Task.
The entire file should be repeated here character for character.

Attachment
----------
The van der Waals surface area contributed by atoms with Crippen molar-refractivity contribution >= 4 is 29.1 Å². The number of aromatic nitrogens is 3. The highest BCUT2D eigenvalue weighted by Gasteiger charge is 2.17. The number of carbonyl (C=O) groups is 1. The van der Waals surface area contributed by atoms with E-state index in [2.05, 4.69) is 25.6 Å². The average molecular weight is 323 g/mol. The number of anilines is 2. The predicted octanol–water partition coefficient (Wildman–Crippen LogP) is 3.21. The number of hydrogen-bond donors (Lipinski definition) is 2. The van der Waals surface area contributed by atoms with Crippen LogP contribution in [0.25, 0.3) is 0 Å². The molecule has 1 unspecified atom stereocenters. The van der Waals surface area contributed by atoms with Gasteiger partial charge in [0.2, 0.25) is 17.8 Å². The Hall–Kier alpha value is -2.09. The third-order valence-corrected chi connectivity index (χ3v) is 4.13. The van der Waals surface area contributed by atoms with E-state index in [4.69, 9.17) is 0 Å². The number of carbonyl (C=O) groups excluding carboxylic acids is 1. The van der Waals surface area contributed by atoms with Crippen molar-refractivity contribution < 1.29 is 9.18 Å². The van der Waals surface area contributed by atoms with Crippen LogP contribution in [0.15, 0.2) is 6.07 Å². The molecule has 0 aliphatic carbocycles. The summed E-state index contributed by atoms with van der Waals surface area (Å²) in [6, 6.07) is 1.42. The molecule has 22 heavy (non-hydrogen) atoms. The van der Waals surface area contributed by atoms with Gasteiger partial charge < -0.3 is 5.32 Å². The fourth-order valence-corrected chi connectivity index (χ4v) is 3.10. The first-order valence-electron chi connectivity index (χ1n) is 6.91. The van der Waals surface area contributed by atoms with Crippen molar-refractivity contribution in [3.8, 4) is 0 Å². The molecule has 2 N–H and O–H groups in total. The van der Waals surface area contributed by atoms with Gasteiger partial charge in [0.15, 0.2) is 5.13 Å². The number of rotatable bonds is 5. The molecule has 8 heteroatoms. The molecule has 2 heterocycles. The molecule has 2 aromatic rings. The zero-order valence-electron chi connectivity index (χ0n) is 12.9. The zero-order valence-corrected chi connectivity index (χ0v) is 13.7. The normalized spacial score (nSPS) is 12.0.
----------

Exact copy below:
The van der Waals surface area contributed by atoms with Crippen molar-refractivity contribution >= 4 is 29.1 Å². The number of aromatic nitrogens is 3. The highest BCUT2D eigenvalue weighted by Gasteiger charge is 2.17. The number of carbonyl (C=O) groups is 1. The van der Waals surface area contributed by atoms with E-state index in [2.05, 4.69) is 25.6 Å². The average molecular weight is 323 g/mol. The number of anilines is 2. The predicted octanol–water partition coefficient (Wildman–Crippen LogP) is 3.21. The number of hydrogen-bond donors (Lipinski definition) is 2. The van der Waals surface area contributed by atoms with Crippen LogP contribution in [0.25, 0.3) is 0 Å². The molecule has 1 unspecified atom stereocenters. The van der Waals surface area contributed by atoms with Gasteiger partial charge in [0.2, 0.25) is 17.8 Å². The Hall–Kier alpha value is -2.09. The third-order valence-corrected chi connectivity index (χ3v) is 4.13. The van der Waals surface area contributed by atoms with E-state index in [4.69, 9.17) is 0 Å². The number of carbonyl (C=O) groups excluding carboxylic acids is 1. The van der Waals surface area contributed by atoms with Crippen molar-refractivity contribution < 1.29 is 9.18 Å². The van der Waals surface area contributed by atoms with Crippen LogP contribution in [0.15, 0.2) is 6.07 Å². The molecule has 0 aliphatic carbocycles. The summed E-state index contributed by atoms with van der Waals surface area (Å²) in [6, 6.07) is 1.42. The molecule has 22 heavy (non-hydrogen) atoms. The van der Waals surface area contributed by atoms with Gasteiger partial charge < -0.3 is 5.32 Å². The fourth-order valence-corrected chi connectivity index (χ4v) is 3.10. The first-order valence-electron chi connectivity index (χ1n) is 6.91. The van der Waals surface area contributed by atoms with Crippen molar-refractivity contribution in [3.8, 4) is 0 Å². The molecule has 2 N–H and O–H groups in total. The van der Waals surface area contributed by atoms with Gasteiger partial charge in [0.15, 0.2) is 5.13 Å². The number of rotatable bonds is 5. The molecule has 8 heteroatoms. The molecule has 2 heterocycles. The molecule has 2 aromatic rings. The zero-order valence-electron chi connectivity index (χ0n) is 12.9. The zero-order valence-corrected chi connectivity index (χ0v) is 13.7. The normalized spacial score (nSPS) is 12.0.